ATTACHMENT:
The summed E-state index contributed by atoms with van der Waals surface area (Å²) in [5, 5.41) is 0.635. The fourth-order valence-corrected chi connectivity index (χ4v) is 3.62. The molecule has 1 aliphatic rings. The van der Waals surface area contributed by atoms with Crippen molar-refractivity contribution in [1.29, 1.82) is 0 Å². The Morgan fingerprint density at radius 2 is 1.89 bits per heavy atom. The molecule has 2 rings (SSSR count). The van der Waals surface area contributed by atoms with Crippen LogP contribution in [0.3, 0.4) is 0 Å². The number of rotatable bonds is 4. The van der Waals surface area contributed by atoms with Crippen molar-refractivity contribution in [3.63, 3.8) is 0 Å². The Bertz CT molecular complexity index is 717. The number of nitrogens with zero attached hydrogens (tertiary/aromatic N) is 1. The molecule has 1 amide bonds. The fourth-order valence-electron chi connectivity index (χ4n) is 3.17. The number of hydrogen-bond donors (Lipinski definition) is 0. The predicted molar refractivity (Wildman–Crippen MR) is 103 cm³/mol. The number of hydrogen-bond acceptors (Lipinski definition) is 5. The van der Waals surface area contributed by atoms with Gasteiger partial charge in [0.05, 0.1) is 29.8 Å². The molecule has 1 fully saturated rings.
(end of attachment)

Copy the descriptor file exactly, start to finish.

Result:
The summed E-state index contributed by atoms with van der Waals surface area (Å²) in [5, 5.41) is 0.635. The fourth-order valence-corrected chi connectivity index (χ4v) is 3.62. The molecule has 1 aliphatic rings. The van der Waals surface area contributed by atoms with Crippen molar-refractivity contribution in [1.29, 1.82) is 0 Å². The Morgan fingerprint density at radius 2 is 1.89 bits per heavy atom. The molecule has 2 rings (SSSR count). The van der Waals surface area contributed by atoms with Crippen LogP contribution in [0.3, 0.4) is 0 Å². The number of rotatable bonds is 4. The van der Waals surface area contributed by atoms with Crippen molar-refractivity contribution in [3.63, 3.8) is 0 Å². The Bertz CT molecular complexity index is 717. The number of nitrogens with zero attached hydrogens (tertiary/aromatic N) is 1. The molecule has 1 amide bonds. The fourth-order valence-electron chi connectivity index (χ4n) is 3.17. The number of hydrogen-bond donors (Lipinski definition) is 0. The predicted molar refractivity (Wildman–Crippen MR) is 103 cm³/mol. The number of hydrogen-bond acceptors (Lipinski definition) is 5. The van der Waals surface area contributed by atoms with Gasteiger partial charge in [0.05, 0.1) is 29.8 Å². The molecule has 1 fully saturated rings.